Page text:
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Asian stocks slip, bond yields rise after Fed hawkish comments


Asian stock markets fell on Wednesday as investors faced the possibility of aggressive monetary tightening from the US Federal Reserve to fight inflation, while the focus was also on further Western sanctions against Russia following its invasion of Ukraine.

US Treasury yields hit multi-year highs and stock markets were red after Fed Governor Lael Brainard said overnight that she expects a combination of interest rate hikes and of a rapid runoff from the balance sheet to bring U.S. monetary policy to a “more neutral stance” later this year. .

In early trading in Asia, Japan’s Nikkei lost 1.5%, while South Korean stocks fell 0.8% and Australian stocks lost 1.2%.

Markets in mainland China were due to reopen after two days of public holidays. Chinese authorities on Tuesday extended the lockdown in Shanghai to cover all of the financial hub’s 26 million people, despite growing anger over quarantine rules in the city.

Investors’ immediate attention on Wednesday will be on the release in China of a private services sector activity index, while the main event later in the day will be the release of the minutes of the last policy meeting of the Fed.

Investors should scan the minutes for clues about the prospect of a 50 basis point hike at the next U.S. central bank meeting in May.

“There is currently an 80% chance that the Fed will go down this path,” said Kyle Rodda, market analyst at IG in Melbourne. Investors hadn’t fully priced such a move, so more evidence could move markets, Rodda added.

“It is expected that the Fed could also increase by 50 basis points in June, and if that becomes more likely, a repricing of these risks could trigger a new spike in volatility,” he said.

The European Central Bank will publish its equivalent minutes on Thursday.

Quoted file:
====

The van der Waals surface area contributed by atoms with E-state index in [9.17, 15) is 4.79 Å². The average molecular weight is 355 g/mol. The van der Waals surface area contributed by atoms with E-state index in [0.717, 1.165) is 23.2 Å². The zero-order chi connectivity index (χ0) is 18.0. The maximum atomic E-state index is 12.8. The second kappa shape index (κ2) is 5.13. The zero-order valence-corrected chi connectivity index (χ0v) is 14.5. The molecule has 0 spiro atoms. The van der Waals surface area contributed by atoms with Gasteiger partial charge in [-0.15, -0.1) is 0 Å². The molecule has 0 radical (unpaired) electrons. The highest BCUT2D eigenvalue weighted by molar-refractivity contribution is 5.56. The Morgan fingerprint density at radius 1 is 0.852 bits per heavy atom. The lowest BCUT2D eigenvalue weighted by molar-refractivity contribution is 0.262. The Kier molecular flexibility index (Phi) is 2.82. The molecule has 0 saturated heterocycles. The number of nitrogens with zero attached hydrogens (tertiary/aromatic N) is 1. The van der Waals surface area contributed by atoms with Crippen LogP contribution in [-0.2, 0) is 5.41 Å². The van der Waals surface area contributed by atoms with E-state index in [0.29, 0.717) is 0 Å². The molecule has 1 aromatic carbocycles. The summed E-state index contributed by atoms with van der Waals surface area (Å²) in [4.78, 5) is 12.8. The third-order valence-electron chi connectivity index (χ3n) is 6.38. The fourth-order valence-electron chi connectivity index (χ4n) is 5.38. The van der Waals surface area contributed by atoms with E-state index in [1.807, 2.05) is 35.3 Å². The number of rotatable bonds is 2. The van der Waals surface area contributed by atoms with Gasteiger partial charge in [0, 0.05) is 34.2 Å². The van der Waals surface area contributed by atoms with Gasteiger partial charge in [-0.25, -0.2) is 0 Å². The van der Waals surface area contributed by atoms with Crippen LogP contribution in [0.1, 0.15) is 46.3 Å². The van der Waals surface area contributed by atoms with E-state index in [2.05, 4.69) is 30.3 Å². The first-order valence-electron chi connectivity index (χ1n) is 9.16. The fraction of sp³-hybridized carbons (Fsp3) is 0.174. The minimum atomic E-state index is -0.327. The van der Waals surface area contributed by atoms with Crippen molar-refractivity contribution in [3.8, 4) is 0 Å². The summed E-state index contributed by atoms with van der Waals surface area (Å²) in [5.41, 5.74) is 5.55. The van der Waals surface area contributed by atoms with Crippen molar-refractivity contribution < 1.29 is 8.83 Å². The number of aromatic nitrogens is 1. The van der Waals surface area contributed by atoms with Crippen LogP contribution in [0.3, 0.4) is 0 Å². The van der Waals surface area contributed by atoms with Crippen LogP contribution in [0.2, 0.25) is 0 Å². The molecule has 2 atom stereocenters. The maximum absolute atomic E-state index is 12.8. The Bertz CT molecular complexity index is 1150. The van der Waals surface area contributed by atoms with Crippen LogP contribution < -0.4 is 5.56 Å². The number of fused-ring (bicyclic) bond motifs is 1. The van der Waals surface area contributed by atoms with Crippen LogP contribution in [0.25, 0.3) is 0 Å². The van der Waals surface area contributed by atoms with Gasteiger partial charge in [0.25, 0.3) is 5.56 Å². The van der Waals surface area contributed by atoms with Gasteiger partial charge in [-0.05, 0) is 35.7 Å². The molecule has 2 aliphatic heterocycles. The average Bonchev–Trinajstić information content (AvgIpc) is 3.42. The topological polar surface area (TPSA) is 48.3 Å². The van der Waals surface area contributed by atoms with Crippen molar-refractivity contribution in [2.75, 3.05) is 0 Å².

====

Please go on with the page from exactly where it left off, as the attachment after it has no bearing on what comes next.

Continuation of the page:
Investors were also waiting to see how a new round of Western sanctions against Russia would play out.

The United States and its allies will impose new sanctions on Russian banks and officials on Wednesday and ban all new investment in Russia, the White House announced.

The yield on benchmark 10-year Treasuries continued to rise, hitting a two-year high of 2.6100% before falling slightly. It was last at 2.5973 percent.

The jump in yields following Brainard’s comments also trickled down to the currency market, providing support for the dollar.

The dollar index hit 99.587, its highest since late May 2020.

The greenback was also trading firm against the yen at 123.90 yen given the Bank of Japan’s conviction and repeated actions last week to keep the yield on Japanese 10-year government bonds below. 0.25%.

The euro fell 0.1% to $1.0892.

Rising global bond yields have put pressure on gold, which is yielding nothing.

Spot gold traded down 0.3% to $1,917.92 an ounce.

Oil prices fell under pressure from a rising dollar and growing concerns that new coronavirus cases could dampen demand, despite ongoing supply issues.

U.S. crude fell 0.8% to $101.13 a barrel. Brent was down 0.7% at $105.89 a barrel.

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